May His great name be blessed forever and forever eternally.

Blessed and praised, glorified and exalted, extolled and honored, adored and lauded be the name of the Holy One; blessed be He who is high above, far above all blessings and hymns and praises and consolations, which are spoken in the world; and say, Amen.

May there be great peace from heaven and life for us and for all Israel; and say, Amen.

He who makes peace in the heavenly realms, may He make peace for us and for all Israel; and say, Amen.

(A leader recites the main portions, generally a mourner. The congregation responds with Amen.)

Because the mourner has been sitting on a low stool for a week, the ending of shiva is known as “getting up from shiva.” It marks the transition from the intense phase of grief into resuming their lives. Typically, mourners change clothes, put on regular shoes, go outside for the first time since the burial and take a walk, often accompanied by family or friends.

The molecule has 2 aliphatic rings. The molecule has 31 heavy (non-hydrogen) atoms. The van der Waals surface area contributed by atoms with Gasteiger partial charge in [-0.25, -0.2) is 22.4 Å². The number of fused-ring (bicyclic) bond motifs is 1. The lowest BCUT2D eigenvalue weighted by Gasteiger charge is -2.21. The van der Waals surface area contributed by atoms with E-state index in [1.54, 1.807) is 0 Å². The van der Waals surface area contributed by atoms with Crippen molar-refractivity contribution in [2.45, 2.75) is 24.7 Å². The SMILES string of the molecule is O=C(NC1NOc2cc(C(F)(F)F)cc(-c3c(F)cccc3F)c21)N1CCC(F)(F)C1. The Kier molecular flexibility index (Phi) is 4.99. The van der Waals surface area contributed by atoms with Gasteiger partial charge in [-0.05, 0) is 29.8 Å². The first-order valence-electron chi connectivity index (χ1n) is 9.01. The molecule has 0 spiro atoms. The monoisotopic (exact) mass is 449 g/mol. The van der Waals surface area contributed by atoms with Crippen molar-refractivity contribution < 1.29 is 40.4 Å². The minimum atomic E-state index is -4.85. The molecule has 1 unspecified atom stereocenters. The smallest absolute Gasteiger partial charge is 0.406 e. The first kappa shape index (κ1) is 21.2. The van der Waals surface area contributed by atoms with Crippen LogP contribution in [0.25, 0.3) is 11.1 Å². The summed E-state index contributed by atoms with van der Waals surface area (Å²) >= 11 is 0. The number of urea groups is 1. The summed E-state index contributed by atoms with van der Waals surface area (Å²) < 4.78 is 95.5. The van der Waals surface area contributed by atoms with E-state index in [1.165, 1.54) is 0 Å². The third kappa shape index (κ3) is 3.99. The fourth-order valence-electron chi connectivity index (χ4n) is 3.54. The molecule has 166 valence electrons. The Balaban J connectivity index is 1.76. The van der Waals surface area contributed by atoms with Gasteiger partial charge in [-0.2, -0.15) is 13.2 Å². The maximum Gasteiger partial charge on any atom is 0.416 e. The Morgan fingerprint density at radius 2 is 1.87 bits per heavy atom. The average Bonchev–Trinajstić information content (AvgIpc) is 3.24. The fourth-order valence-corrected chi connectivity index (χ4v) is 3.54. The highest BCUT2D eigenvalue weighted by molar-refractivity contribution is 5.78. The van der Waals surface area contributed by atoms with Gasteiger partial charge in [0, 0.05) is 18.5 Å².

Sheloshim is the next phase in Jewish mourning traditions. It lasts 30 days, beginning right after the burial, and includes the days of shiva. Some initial mourning restrictions are lifted during sheloshim, but some remain. Mourners still recite the Kaddish daily, and they are now allowed to change out of shiva clothes, wear leather shoes, go out of the house, sit on regular chairs, return to work and conduct business, use cosmetics, study Torah, and resume marital relations.

During the days of sheloshim, mourners are still not permitted to:

  • Wear freshly laundered, new or ironed clothing
  • Take luxurious baths or showers (but can shower quickly if they get dirty or sweaty)
  • Get a haircut or shave
  • Listen to music or participate in social events (with exceptions and special rules for certain religious or other significant events)
  • Marry or engage in activities that do not fit with mourning (such as redecorating, remodeling or buying a home)